Monday PM Forecast: briefly warmer before winter has an extended stay
It will be another week of wild temperature swings. Following a mid-week cold front with rain and thunderstorms, wintry conditions will return for an extended stay.
Next 24 Hours: A clear and cold night is ahead with light, east winds allowing low temperatures down into the mid 30s. Aside from areas well north and east of Baton Rouge, a freeze is unlikely. Tuesday will bring mostly sunny skies and continued moderation of temperatures. Readings will top out in the mid 60s.
Up Next: Wednesday will begin in the mid 50s followed by an afternoon peak in the mid 70s. Clouds will increase through the day ahead of a strong cold front. While an isolated shower or thunderstorm is possible in the afternoon, the bulk of the rain will wait until the evening and overnight hours. Once again, the threat for any severe thunderstorms is low, but a few strong wind gusts are possible. Rain will linger, mainly into early Thursday, with clouds likely through the daylight hours. At the same time, much colder air will dive into the area with early morning highs in the 60s and 50s falling into the 40s and 30s by late afternoon. Freezing temperatures are possible several mornings in a row Friday through the weekend. Friday into Saturday, a few, lower chance scenarios introduce moisture to the area while thermometers are cold enough to support wintry precipitation, so continue to check with the Storm Station for updates. CLICK HERE for your detailed 7-Day Forecast.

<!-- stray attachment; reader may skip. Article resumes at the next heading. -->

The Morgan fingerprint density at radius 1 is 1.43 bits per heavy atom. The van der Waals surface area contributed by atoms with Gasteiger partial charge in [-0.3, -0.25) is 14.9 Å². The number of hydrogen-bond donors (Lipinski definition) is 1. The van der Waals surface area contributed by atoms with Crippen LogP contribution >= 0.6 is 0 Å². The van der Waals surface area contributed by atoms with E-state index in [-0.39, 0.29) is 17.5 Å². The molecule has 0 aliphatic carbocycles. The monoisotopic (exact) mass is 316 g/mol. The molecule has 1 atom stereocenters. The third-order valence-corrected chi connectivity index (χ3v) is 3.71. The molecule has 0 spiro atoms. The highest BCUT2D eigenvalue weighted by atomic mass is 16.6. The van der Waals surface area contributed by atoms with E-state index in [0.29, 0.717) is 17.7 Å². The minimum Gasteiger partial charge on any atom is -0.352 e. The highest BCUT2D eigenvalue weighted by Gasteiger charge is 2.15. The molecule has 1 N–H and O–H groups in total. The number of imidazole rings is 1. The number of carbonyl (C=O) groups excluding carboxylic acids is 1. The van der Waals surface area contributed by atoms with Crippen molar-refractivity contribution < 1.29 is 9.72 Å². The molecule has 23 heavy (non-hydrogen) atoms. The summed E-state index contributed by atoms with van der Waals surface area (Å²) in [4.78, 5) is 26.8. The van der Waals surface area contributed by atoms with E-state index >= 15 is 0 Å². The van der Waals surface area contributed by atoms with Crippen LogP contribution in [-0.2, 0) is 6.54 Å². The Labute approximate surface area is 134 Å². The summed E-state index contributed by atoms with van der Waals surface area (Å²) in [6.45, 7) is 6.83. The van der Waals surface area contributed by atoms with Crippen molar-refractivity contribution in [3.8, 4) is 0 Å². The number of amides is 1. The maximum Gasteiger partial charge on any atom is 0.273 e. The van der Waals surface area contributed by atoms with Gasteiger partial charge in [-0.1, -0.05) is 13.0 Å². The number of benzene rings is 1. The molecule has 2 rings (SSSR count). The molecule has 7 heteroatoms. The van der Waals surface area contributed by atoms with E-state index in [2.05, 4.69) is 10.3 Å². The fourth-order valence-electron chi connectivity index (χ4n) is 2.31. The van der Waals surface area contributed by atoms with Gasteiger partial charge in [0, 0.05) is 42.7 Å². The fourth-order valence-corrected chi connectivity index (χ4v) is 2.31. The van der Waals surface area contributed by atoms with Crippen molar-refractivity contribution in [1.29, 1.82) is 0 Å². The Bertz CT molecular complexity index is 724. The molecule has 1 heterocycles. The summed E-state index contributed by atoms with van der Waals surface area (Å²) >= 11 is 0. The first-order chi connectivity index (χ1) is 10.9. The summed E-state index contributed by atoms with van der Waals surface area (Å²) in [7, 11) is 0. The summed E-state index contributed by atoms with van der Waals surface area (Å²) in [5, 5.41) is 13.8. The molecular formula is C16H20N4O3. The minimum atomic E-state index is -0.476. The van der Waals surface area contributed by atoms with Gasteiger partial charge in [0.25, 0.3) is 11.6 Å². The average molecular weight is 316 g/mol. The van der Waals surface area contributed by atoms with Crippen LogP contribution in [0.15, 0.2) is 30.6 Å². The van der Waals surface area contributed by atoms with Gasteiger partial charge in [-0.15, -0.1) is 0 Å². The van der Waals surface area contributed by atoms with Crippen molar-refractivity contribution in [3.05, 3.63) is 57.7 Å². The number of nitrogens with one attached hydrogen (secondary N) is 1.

The Explanation: As a surface high pressure system moves east of the area, southeasterly winds will drive temperatures warmer and into the 60s on Tuesday. The sustained onshore winds will cause dew point temperatures to increase into the 50s and therefore a substantially warmer night into Wednesday. The rising moisture will prime the atmosphere ahead of the next cold front moving into the region on Wednesday evening. A strong, upper level shortwave trough of low pressure will move out of the Great Lakes region and dig southeast sending a cold front into the area. Limited instability will keep most of Wednesday dry and warm with high temperatures surging into the 70s. As the cold front arrives, the lift created will cause a line of showers and thunderstorms to develop. Given the previously mentioned weak instability, and modest upper level winds, the chance for severe weather again looks low, but is non-zero. Periods of rain are expected to linger behind the front on Thursday morning but should gradually diminish from west to east. Clouds will hang on through the afternoon. All of this will lead to another wild temperature ride with highs in the 50s occurring on Thursday morning followed by stiff northerly winds and sharply colder air in the low 40s by late afternoon. The forecast grows more challenging into Friday. While very cold air is highly likely, the extent of it is a little less clear. If the winds can slacken enough, and especially with a few breaks in the clouds, thermometers should end up below freezing on Friday morning. At the same time, forecast model guidance is in disagreement as to the behavior of the mid-week cold front. The GFS depicts a stalled front with a surface low developing in the western Gulf of Mexico and tracking northeastward with a swath of precipitation. In this case, some more rain and wintry precipitation could even be possible Friday into Saturday. The ECMWF shows a progressive front that continues east with drier but colder conditions. What is clear is that well below average temperatures will remain right into early next week with several consecutive freezes likely. The precipitation details should be resolved as we move toward the middle of the week.
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